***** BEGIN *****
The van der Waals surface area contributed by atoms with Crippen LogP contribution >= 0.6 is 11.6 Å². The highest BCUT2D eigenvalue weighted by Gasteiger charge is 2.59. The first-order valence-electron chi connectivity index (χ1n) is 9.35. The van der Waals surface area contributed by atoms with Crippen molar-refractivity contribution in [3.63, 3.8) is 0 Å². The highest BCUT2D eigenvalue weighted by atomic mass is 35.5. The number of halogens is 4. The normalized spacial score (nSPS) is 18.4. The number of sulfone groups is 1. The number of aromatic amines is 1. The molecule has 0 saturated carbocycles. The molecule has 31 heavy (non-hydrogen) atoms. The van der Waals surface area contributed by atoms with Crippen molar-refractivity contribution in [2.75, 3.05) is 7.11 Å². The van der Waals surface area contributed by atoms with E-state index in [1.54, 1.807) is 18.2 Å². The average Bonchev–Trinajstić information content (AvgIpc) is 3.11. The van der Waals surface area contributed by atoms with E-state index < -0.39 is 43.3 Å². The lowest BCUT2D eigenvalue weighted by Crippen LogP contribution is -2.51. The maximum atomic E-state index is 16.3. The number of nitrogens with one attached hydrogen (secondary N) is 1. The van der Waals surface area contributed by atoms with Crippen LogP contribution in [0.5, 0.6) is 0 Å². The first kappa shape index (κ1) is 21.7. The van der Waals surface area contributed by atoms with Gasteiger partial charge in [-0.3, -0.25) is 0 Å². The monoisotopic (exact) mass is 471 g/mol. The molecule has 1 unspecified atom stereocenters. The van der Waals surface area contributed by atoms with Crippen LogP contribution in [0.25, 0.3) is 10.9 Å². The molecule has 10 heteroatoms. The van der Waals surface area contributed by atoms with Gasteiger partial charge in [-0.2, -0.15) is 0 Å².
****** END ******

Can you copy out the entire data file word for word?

The van der Waals surface area contributed by atoms with Crippen LogP contribution >= 0.6 is 11.6 Å². The highest BCUT2D eigenvalue weighted by Gasteiger charge is 2.59. The first-order valence-electron chi connectivity index (χ1n) is 9.35. The van der Waals surface area contributed by atoms with Crippen molar-refractivity contribution in [3.63, 3.8) is 0 Å². The highest BCUT2D eigenvalue weighted by atomic mass is 35.5. The number of halogens is 4. The normalized spacial score (nSPS) is 18.4. The number of sulfone groups is 1. The number of aromatic amines is 1. The molecule has 0 saturated carbocycles. The molecule has 31 heavy (non-hydrogen) atoms. The van der Waals surface area contributed by atoms with Crippen molar-refractivity contribution in [2.75, 3.05) is 7.11 Å². The van der Waals surface area contributed by atoms with E-state index in [1.54, 1.807) is 18.2 Å². The average Bonchev–Trinajstić information content (AvgIpc) is 3.11. The van der Waals surface area contributed by atoms with E-state index < -0.39 is 43.3 Å². The lowest BCUT2D eigenvalue weighted by Crippen LogP contribution is -2.51. The maximum atomic E-state index is 16.3. The number of nitrogens with one attached hydrogen (secondary N) is 1. The van der Waals surface area contributed by atoms with Crippen LogP contribution in [0.5, 0.6) is 0 Å². The first kappa shape index (κ1) is 21.7. The van der Waals surface area contributed by atoms with Gasteiger partial charge in [-0.3, -0.25) is 0 Å². The monoisotopic (exact) mass is 471 g/mol. The molecule has 1 unspecified atom stereocenters. The van der Waals surface area contributed by atoms with Crippen LogP contribution in [0.25, 0.3) is 10.9 Å². The molecule has 10 heteroatoms. The van der Waals surface area contributed by atoms with Gasteiger partial charge in [-0.2, -0.15) is 0 Å².